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Regulation

Deutsche Bank, UBS and HSBC to pay $46.6 million to settle CFTC spoofing charges

Deutsche Bank, UBS and HSBC will pay a combined $46.6 million to settle CFTC charges that the three banks engaged in spoofing, or entering phony trade orders, to manipulate the price of precious metals futures contracts.

Deutsche Bank and its Deutsche Bank Securities trading business will pay $30 million in civil penalties; UBS, $15 million; and HSBC Securities (USA), HSBC's U.S. trading unit, $1.6 million, the Commodity Futures Trading Commission said in a news release Monday. In addition, six individual traders will face federal charges of trade manipulation, the CFTC said.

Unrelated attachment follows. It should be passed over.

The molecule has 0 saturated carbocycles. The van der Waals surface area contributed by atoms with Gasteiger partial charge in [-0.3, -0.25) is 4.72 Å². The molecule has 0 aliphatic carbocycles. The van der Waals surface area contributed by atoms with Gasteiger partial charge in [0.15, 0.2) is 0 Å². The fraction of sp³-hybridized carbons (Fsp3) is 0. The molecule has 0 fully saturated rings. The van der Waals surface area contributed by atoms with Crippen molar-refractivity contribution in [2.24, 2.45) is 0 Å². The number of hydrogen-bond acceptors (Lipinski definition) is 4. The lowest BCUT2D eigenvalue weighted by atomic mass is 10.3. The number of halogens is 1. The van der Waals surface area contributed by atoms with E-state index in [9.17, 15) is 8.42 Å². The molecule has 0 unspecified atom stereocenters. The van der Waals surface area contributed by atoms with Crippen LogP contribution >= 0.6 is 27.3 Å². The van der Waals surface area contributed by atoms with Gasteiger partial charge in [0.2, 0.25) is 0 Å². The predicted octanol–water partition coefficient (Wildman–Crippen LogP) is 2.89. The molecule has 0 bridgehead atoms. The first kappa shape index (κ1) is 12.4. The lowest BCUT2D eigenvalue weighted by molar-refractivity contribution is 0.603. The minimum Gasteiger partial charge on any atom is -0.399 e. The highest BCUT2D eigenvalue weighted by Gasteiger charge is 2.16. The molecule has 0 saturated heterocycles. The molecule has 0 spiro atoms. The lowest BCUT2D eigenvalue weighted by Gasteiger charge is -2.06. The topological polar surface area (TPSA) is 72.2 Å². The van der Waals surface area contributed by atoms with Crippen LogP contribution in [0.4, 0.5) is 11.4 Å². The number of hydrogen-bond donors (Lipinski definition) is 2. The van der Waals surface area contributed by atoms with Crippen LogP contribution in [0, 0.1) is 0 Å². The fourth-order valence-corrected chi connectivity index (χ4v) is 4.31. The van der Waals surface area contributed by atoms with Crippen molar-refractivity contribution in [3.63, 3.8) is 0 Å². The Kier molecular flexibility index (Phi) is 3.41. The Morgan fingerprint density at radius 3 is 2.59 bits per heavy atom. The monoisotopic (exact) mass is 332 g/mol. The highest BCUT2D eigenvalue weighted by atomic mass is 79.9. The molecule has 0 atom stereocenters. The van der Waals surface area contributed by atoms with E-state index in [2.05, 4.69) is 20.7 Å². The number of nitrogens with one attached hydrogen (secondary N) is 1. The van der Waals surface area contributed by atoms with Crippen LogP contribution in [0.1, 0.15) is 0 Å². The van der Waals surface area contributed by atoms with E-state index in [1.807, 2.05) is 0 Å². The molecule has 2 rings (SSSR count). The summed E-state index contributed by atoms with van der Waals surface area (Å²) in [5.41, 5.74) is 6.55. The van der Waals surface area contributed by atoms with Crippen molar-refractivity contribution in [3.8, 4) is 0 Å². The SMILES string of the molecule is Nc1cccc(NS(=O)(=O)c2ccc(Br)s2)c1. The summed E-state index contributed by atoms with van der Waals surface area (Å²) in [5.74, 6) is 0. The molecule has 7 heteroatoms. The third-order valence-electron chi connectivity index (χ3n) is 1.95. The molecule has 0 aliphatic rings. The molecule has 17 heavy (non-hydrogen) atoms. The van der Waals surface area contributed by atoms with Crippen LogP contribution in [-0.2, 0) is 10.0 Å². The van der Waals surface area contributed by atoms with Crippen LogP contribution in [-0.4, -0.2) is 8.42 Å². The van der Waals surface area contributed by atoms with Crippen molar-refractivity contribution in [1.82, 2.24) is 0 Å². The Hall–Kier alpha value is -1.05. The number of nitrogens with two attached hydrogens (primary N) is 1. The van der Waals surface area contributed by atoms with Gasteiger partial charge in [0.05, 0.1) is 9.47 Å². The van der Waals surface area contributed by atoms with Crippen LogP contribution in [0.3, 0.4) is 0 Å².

The three banks and the traders were accused of manipulating the price of precious metals futures contracts traded on commodity exchanges through a variety of manual spoofing techniques from 2008 to at least 2013, the CFTC said. The agency highlighted the cooperation of HSBC in the investigation, which led to the firm's reduced penalty.

Spoofing is outlawed under the Dodd-Frank Wall Street Reform and Consumer Protection Act.

In January 2017, Citigroup Global Markets paid the CFTC $25 million to settle charges it engaged in spoofing by placing orders to trade U.S. Treasury futures and then canceling them before execution.

Spokesmen at UBS and HSBC said their companies were "pleased" that the matter was resolved.

A UBS spokesman also said, "UBS self-reported this alleged conduct to the CFTC, cooperated fully in the investigation, and has long since remediated the conduct."

A Deutsche Bank spokesman said the firm has cooperated on the investigation and has "enhanced controls and surveillance" over its trading operations.